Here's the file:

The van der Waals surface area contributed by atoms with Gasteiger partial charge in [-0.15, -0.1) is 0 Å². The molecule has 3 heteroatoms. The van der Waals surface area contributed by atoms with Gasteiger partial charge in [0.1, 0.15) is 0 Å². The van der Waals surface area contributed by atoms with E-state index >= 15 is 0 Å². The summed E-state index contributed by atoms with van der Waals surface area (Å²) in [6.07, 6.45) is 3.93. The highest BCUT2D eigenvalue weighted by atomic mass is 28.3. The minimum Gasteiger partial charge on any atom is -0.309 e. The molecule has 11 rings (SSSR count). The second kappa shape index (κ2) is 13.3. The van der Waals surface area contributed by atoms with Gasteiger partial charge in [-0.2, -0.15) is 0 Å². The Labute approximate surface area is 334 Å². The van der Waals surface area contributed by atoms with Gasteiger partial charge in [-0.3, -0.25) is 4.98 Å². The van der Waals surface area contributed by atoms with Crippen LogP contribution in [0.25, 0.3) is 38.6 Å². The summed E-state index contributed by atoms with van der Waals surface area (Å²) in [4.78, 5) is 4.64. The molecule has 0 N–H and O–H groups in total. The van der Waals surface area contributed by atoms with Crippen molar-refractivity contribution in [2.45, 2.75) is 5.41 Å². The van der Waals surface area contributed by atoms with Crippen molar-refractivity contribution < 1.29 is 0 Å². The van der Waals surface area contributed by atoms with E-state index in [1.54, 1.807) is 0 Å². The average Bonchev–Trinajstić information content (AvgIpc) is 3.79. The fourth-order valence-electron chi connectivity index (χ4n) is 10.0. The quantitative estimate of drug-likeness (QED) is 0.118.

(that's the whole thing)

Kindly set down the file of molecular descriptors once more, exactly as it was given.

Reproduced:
The van der Waals surface area contributed by atoms with Gasteiger partial charge in [-0.15, -0.1) is 0 Å². The molecule has 3 heteroatoms. The van der Waals surface area contributed by atoms with Gasteiger partial charge in [0.1, 0.15) is 0 Å². The van der Waals surface area contributed by atoms with E-state index >= 15 is 0 Å². The summed E-state index contributed by atoms with van der Waals surface area (Å²) in [6.07, 6.45) is 3.93. The highest BCUT2D eigenvalue weighted by atomic mass is 28.3. The minimum Gasteiger partial charge on any atom is -0.309 e. The molecule has 11 rings (SSSR count). The second kappa shape index (κ2) is 13.3. The van der Waals surface area contributed by atoms with Gasteiger partial charge in [-0.2, -0.15) is 0 Å². The Labute approximate surface area is 334 Å². The van der Waals surface area contributed by atoms with Gasteiger partial charge in [-0.3, -0.25) is 4.98 Å². The van der Waals surface area contributed by atoms with Crippen LogP contribution in [0.25, 0.3) is 38.6 Å². The summed E-state index contributed by atoms with van der Waals surface area (Å²) in [4.78, 5) is 4.64. The molecule has 0 N–H and O–H groups in total. The van der Waals surface area contributed by atoms with Crippen molar-refractivity contribution in [2.45, 2.75) is 5.41 Å². The van der Waals surface area contributed by atoms with Crippen molar-refractivity contribution < 1.29 is 0 Å². The van der Waals surface area contributed by atoms with E-state index in [1.54, 1.807) is 0 Å². The average Bonchev–Trinajstić information content (AvgIpc) is 3.79. The fourth-order valence-electron chi connectivity index (χ4n) is 10.0. The quantitative estimate of drug-likeness (QED) is 0.118.